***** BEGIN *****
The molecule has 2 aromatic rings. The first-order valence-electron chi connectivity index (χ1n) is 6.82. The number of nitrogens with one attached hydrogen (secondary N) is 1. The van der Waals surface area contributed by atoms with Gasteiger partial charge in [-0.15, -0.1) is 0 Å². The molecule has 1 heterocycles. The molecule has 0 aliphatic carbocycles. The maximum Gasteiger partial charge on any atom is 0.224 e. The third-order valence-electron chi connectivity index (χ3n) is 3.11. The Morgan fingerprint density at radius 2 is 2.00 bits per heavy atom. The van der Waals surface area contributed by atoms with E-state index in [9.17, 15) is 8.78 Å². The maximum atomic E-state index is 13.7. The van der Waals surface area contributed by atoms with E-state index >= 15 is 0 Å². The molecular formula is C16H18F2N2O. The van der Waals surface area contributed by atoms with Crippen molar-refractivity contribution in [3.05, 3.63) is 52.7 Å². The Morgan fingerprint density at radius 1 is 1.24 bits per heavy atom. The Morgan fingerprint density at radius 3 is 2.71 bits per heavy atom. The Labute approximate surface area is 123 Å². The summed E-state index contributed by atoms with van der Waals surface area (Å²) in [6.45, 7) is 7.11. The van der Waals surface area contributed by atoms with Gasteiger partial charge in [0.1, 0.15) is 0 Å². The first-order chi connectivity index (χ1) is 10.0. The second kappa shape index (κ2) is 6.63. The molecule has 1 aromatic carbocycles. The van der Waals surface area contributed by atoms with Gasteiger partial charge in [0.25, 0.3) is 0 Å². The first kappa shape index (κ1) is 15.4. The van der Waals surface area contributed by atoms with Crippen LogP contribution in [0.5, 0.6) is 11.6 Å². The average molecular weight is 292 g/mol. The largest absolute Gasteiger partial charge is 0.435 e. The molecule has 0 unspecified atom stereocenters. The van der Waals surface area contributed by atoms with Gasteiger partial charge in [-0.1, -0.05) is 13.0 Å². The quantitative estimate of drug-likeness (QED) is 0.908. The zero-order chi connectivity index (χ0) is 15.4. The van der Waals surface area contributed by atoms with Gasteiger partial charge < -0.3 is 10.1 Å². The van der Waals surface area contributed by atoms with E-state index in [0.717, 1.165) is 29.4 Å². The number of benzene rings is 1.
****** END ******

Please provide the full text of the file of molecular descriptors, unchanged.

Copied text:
The molecule has 2 aromatic rings. The first-order valence-electron chi connectivity index (χ1n) is 6.82. The number of nitrogens with one attached hydrogen (secondary N) is 1. The van der Waals surface area contributed by atoms with Gasteiger partial charge in [-0.15, -0.1) is 0 Å². The molecule has 1 heterocycles. The molecule has 0 aliphatic carbocycles. The maximum Gasteiger partial charge on any atom is 0.224 e. The third-order valence-electron chi connectivity index (χ3n) is 3.11. The Morgan fingerprint density at radius 2 is 2.00 bits per heavy atom. The van der Waals surface area contributed by atoms with E-state index in [9.17, 15) is 8.78 Å². The maximum atomic E-state index is 13.7. The van der Waals surface area contributed by atoms with E-state index >= 15 is 0 Å². The molecular formula is C16H18F2N2O. The van der Waals surface area contributed by atoms with Crippen molar-refractivity contribution in [3.05, 3.63) is 52.7 Å². The Morgan fingerprint density at radius 1 is 1.24 bits per heavy atom. The Morgan fingerprint density at radius 3 is 2.71 bits per heavy atom. The Labute approximate surface area is 123 Å². The summed E-state index contributed by atoms with van der Waals surface area (Å²) in [6.45, 7) is 7.11. The van der Waals surface area contributed by atoms with Gasteiger partial charge in [0.1, 0.15) is 0 Å². The first-order chi connectivity index (χ1) is 10.0. The second kappa shape index (κ2) is 6.63. The molecule has 1 aromatic carbocycles. The van der Waals surface area contributed by atoms with Gasteiger partial charge in [0.25, 0.3) is 0 Å². The first kappa shape index (κ1) is 15.4. The van der Waals surface area contributed by atoms with Crippen LogP contribution in [0.5, 0.6) is 11.6 Å². The average molecular weight is 292 g/mol. The largest absolute Gasteiger partial charge is 0.435 e. The molecule has 0 unspecified atom stereocenters. The van der Waals surface area contributed by atoms with Gasteiger partial charge in [-0.1, -0.05) is 13.0 Å². The quantitative estimate of drug-likeness (QED) is 0.908. The zero-order chi connectivity index (χ0) is 15.4. The van der Waals surface area contributed by atoms with Gasteiger partial charge < -0.3 is 10.1 Å². The van der Waals surface area contributed by atoms with E-state index in [0.717, 1.165) is 29.4 Å². The number of benzene rings is 1.